Facts: Benjamin Smith and Josiah T Smith operated the Smith & Son iron and maize trading company. They owed a significant quantity of money to the company's creditors. Cox and Wheatcroft were one of the creditors that attended the creditors' conference with S & S. They executed a deed of arrangement in favor of the creditors.
The deed was signed by three parties: S & S signed the first section, while five creditors, including Cox and Wheatcroft, signed the second section. The third portion of the deed was signed by S & S's general body creditors. The party to the second part was required to do business as The Stanton Iron Company as a trustee. Additionally, this agreement had a provision guaranteeing that they would never sue Smiths for any of their obligations. Wheatcroft resigned six weeks after the deed was recorded, and Cox never served as a trustee. No further trustees were appointed in the absence of Cox and Wheatcroft.
Following Wheatcroft's resignation, merchant Hickman produced three bills of exchange for the goods he had received. These invoices were received by one of the three creditors on behalf of the Stanton Iron Company. Hickman sued Cox and Wheatcroft, saying that as the initial parties, they were also liable for the second portion of the deed.
Held: As a consequence of the deed's execution, the creditors were not declared partners in the Stanton Iron Company. The deed is just a commitment to repay creditors with present and future earnings. Creditors were granted special powers under the terms of the instrument. Creating trade restrictions and determining whether to continue the business. Rather than doing business directly, the creditors entrusted it to the trustees. As a consequence of their activities, the creditors did not become partners. The trustees would not have accepted the bills of exchange if the creditors had opted to conduct the deal. The agreement did not create a partnership between creditors and trustees.
As a consequence, creditors are not held liable since they are not principals of the trustees. On the other hand, trustees are liable since they operate as the contract's agent.
As a consequence, the defendants are acquitted of liability.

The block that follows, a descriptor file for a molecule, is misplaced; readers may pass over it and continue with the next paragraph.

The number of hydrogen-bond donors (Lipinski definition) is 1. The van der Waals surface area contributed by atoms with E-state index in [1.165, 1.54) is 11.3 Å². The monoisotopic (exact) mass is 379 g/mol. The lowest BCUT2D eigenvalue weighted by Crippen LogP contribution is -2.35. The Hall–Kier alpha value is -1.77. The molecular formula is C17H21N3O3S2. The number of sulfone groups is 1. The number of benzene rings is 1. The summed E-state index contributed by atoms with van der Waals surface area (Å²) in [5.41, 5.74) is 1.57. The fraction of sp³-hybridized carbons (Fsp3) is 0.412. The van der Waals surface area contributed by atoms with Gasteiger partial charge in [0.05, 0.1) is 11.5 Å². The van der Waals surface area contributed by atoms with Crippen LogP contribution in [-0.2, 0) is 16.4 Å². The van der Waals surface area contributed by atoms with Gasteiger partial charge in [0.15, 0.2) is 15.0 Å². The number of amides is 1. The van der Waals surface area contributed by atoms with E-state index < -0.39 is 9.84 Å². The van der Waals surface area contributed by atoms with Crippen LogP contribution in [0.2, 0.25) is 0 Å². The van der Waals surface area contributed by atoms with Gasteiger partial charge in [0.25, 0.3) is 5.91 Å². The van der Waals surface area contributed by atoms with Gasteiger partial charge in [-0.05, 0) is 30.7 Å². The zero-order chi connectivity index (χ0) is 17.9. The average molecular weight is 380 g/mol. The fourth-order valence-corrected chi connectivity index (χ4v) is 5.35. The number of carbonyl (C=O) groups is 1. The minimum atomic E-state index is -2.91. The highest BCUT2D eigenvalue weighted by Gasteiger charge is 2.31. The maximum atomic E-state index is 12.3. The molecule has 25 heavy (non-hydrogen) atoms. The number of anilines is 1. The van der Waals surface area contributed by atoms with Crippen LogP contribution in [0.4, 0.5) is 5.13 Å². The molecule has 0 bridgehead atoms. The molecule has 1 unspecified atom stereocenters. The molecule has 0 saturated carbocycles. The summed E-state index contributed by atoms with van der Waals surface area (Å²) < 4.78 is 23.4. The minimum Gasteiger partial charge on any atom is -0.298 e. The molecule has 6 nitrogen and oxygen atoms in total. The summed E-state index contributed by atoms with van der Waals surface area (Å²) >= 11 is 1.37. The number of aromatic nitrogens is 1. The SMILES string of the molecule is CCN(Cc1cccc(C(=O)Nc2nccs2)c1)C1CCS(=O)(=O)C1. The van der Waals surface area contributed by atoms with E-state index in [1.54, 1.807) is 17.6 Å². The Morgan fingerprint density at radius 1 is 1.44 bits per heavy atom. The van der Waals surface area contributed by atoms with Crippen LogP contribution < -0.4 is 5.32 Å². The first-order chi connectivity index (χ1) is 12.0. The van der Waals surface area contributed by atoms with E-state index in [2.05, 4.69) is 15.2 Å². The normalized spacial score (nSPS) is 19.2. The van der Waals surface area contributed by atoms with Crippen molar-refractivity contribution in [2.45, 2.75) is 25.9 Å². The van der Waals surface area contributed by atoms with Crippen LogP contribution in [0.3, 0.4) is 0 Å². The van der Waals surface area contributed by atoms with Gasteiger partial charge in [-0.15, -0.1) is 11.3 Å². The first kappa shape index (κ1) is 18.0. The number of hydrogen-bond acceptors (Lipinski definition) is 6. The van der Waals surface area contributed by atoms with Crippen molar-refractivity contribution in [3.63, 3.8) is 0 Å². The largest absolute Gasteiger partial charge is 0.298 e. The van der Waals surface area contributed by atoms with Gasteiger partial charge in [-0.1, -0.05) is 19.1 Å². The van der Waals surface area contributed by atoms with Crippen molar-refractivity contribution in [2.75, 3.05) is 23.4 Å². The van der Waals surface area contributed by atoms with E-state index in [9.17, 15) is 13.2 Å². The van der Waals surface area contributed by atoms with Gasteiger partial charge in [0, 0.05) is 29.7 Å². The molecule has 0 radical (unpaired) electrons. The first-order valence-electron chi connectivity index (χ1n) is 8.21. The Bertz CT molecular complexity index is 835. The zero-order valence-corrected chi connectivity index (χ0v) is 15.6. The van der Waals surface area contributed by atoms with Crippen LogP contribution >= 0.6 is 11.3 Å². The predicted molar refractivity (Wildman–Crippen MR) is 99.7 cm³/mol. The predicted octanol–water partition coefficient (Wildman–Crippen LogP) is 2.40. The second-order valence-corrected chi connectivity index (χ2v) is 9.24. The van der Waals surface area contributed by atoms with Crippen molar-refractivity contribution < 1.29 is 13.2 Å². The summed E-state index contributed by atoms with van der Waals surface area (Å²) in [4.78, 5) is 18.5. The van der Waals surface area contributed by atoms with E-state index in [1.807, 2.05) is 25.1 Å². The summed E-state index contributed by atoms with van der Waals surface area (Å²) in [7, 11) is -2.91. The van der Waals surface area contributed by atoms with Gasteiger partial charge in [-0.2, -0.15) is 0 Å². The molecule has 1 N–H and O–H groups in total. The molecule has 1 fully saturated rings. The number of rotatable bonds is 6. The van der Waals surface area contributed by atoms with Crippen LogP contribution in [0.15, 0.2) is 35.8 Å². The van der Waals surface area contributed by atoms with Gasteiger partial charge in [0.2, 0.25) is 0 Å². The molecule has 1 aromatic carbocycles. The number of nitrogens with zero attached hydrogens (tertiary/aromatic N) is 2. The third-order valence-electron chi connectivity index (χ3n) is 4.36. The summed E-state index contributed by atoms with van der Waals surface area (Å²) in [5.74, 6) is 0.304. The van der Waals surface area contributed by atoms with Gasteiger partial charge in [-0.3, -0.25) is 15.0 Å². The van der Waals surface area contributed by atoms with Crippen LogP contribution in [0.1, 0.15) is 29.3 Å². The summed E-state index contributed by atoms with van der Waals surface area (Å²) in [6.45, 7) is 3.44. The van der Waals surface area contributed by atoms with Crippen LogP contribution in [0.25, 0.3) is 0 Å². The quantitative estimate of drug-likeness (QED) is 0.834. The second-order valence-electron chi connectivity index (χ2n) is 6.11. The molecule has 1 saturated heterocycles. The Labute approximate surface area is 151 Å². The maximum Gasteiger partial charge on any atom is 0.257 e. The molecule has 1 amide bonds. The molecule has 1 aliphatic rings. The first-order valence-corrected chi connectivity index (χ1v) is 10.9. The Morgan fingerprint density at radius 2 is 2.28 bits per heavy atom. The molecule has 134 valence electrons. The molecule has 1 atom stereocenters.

Ross v. Parkyns
Facts: The plaintiff and the defendant that is Parkyns agreed that the accounts should be carried in the defendant's name. He or the plaintiff as his agent must also sign the subscription policies. The plaintiff was meant to keep track of the firm's finances in exchange for a fixed pay and a fifth of the profits. The defendant was responsible for the loss. Furthermore, if an unexpected claim is made in any year following the division of profits, the plaintiff was required to pay his portion of the same, which could not exceed the money he received as his share of profit under any circumstances.
Held: It was held in this case that as there was a lack of mutual agency, there was no partnership.
Agent agreements are quite prevalent in business law, and contracts creating an agency connection are very common in business law. These may be stated explicitly or impliedly. An agency is formed when a person delegated his or her power to another person, that is, appointed them to do a certain task or a number of jobs in a defined field of work, and the other person accepted the delegation. The establishment of a Principal-Agent relationship results in the assignment of rights and responsibilities to both parties.
The presence of a Mutual Agency, a key element of partnership law, is very advantageous in achieving a successful conclusion. Each partner who is active in the firm's operations acts as both principal and agent for the other partners. As a consequence, an act undertaken by one partner on behalf of the company binds all of the partners. A mutual agency connection between the individuals who comprise a group formed with the purpose of making profits via the running of a business may be determined to exist, and a partnership may be found to exist.
A partner acting as an agent will perform to the best possible level and improve productivity because his task directly impacts him by producing profits for the company and oneself, whereas in an agency, the principal benefits more than the agent from the agent's task, so the agent will not perform to his maximum capabilities.
 Indian Partnership Act, 1932, s. 4.  Dr. S.S. Srivastava, Law of Contract I & II 622 (CENTRAL LAW PUBLICATIONS, 6th edn., 2022).  Indian Partnership Act, 1932, s. 182.  Indian Partnership Act, 1932, s. 18.  Cox v. hickman, (1860) 8 HLC 268.  Ross v. Parkyns, (1875) L.R. 20 Eq.331,335